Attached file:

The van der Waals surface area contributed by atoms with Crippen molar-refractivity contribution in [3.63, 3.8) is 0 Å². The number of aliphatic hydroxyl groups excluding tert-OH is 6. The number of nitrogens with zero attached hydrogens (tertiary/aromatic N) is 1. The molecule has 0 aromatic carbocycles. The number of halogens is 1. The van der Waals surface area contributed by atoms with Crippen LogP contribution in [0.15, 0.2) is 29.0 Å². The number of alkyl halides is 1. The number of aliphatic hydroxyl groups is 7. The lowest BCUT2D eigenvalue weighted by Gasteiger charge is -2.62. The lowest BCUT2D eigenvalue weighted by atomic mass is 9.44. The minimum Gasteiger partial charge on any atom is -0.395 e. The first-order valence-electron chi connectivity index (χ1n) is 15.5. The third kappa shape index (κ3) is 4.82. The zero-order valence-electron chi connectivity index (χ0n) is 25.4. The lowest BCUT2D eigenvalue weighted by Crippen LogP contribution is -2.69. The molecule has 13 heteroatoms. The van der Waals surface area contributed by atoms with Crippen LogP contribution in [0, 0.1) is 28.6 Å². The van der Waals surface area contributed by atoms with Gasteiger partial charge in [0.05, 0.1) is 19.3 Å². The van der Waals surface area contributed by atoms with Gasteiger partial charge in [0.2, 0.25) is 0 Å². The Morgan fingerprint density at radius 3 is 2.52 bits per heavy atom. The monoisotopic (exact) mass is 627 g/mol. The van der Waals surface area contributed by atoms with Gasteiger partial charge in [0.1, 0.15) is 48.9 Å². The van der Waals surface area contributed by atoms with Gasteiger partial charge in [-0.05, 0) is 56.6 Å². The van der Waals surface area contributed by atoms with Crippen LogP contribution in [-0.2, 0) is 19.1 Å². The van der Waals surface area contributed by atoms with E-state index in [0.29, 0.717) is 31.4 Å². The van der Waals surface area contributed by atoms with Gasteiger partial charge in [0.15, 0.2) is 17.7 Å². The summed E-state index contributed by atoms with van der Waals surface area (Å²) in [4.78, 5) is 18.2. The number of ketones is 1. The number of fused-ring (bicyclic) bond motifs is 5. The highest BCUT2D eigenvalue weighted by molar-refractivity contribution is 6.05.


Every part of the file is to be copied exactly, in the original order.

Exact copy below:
The van der Waals surface area contributed by atoms with Crippen molar-refractivity contribution in [3.63, 3.8) is 0 Å². The number of aliphatic hydroxyl groups excluding tert-OH is 6. The number of nitrogens with zero attached hydrogens (tertiary/aromatic N) is 1. The molecule has 0 aromatic carbocycles. The number of halogens is 1. The van der Waals surface area contributed by atoms with Crippen LogP contribution in [0.15, 0.2) is 29.0 Å². The number of alkyl halides is 1. The number of aliphatic hydroxyl groups is 7. The lowest BCUT2D eigenvalue weighted by Gasteiger charge is -2.62. The lowest BCUT2D eigenvalue weighted by atomic mass is 9.44. The minimum Gasteiger partial charge on any atom is -0.395 e. The first-order valence-electron chi connectivity index (χ1n) is 15.5. The third kappa shape index (κ3) is 4.82. The zero-order valence-electron chi connectivity index (χ0n) is 25.4. The lowest BCUT2D eigenvalue weighted by Crippen LogP contribution is -2.69. The molecule has 13 heteroatoms. The van der Waals surface area contributed by atoms with Crippen LogP contribution in [0, 0.1) is 28.6 Å². The van der Waals surface area contributed by atoms with Gasteiger partial charge in [0.05, 0.1) is 19.3 Å². The van der Waals surface area contributed by atoms with Gasteiger partial charge in [0.2, 0.25) is 0 Å². The Morgan fingerprint density at radius 3 is 2.52 bits per heavy atom. The monoisotopic (exact) mass is 627 g/mol. The van der Waals surface area contributed by atoms with Gasteiger partial charge in [0.1, 0.15) is 48.9 Å². The van der Waals surface area contributed by atoms with Gasteiger partial charge in [-0.05, 0) is 56.6 Å². The van der Waals surface area contributed by atoms with Crippen LogP contribution in [-0.2, 0) is 19.1 Å². The van der Waals surface area contributed by atoms with E-state index in [0.29, 0.717) is 31.4 Å². The van der Waals surface area contributed by atoms with Gasteiger partial charge in [0.15, 0.2) is 17.7 Å². The summed E-state index contributed by atoms with van der Waals surface area (Å²) in [4.78, 5) is 18.2. The number of ketones is 1. The number of fused-ring (bicyclic) bond motifs is 5. The highest BCUT2D eigenvalue weighted by molar-refractivity contribution is 6.05.